The first photograph of a black hole and its fiery halo, released today by Event Horizon Telescope astronomers, is the "most direct proof of their existence," according to one of the project's lead scientists.

Frederic Gueth, deputy director of the Institute for Millimetric Radio Astronomy (IRAM) in Grenoble, France, explained the ground-breaking exploit and the science behind it.

How was it done?

"The Event Horizon Telescope marshalled all the millimetric [radio] telescopes on the planet to make the same rigorous observations at exactly the same time.

"By combining the data gathered by all the telescopes, a technique called very long baseline interferometry, we created a virtual antenna the diameter of Earth.

"The millimetric range, measured in thousandths of a metre, turns out to be the best wave length to investigate black holes because the waves pass through the dust clouds that enshroud them. That is not true for infrared."

What do we see in the image? 

"By definition, a black hole per se cannot be seen, and never will be.

"But we know that the accretion disk of matter that surrounds a black hole, made up of hot gases we call plasma, along with the debris of stars torn apart by gravity, are brilliant in contrast.

"As long as they have not been swallowed by the black hole, the material can be detected. The objective, then, is to visualise the black hole by contrast.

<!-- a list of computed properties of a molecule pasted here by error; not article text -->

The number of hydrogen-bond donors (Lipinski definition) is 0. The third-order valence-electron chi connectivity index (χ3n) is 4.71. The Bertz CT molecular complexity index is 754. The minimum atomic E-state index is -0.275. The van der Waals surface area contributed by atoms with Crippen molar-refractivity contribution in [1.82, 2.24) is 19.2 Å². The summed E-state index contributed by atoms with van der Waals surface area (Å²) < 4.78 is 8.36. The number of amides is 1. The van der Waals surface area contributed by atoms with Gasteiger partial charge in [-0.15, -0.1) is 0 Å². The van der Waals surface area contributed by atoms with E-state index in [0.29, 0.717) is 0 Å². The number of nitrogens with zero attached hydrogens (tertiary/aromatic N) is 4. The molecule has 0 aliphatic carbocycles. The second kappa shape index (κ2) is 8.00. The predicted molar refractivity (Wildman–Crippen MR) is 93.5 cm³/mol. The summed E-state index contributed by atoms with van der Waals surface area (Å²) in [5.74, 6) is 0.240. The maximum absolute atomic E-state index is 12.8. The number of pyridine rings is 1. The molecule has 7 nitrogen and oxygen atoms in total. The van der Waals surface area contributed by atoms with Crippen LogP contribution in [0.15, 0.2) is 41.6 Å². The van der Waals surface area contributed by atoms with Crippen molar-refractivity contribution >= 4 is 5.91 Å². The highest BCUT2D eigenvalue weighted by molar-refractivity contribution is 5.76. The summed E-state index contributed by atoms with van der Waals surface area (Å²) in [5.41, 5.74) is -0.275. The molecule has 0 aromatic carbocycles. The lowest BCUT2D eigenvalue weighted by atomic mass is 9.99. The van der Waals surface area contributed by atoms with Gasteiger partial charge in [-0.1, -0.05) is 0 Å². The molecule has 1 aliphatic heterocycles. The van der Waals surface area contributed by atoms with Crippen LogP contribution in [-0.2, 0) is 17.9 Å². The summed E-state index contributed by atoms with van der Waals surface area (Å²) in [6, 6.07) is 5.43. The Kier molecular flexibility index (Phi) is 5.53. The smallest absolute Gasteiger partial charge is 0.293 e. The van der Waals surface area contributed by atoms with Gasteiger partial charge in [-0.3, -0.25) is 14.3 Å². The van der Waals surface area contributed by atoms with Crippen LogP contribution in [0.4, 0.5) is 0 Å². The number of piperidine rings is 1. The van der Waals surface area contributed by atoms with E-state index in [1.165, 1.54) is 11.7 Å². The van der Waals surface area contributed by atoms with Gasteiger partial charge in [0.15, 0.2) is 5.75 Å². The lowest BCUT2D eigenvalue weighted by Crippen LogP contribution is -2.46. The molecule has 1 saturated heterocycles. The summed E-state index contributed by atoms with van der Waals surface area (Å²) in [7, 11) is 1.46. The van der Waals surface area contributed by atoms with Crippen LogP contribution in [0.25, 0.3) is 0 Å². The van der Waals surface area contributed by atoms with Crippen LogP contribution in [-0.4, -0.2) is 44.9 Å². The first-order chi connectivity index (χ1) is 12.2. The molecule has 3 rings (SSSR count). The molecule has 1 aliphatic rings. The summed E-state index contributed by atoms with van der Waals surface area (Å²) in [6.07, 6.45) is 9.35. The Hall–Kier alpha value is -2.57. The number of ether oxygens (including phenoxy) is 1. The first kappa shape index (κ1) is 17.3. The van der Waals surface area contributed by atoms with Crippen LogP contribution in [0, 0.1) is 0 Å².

"What we see in the image is the shadow of the black hole's rim, known as the event horizon, or the point of no return, set against the luminous accretion disk.

"The event horizon is a bit smaller [in diameter] than the shadow. The black hole itself is within the event horizon.

"Our observations revealed that the supermassive black hole in the galaxy M87 has a mass 6.5 billion times greater than the Sun, and that it turns clockwise."

What's next?

"Because it worked so well in 2017, when the observations were made, we are clearly going to do it again!

"The EHT will continue to evolve in the coming years, notably with the addition of two new telescopes: the NOEMA telescope in the French Alps, and the Greenland Telescope.

"The picture from the M87 galaxy emphatically confirms the models we have of rotating black holes. We are seeing exactly what the models predicted. That is satisfying.

"The challenge now will be to measure the exact density of the matter around a black hole, and to better understand the crucial role of magnetic fields, and how matter within the accretion disk rotates."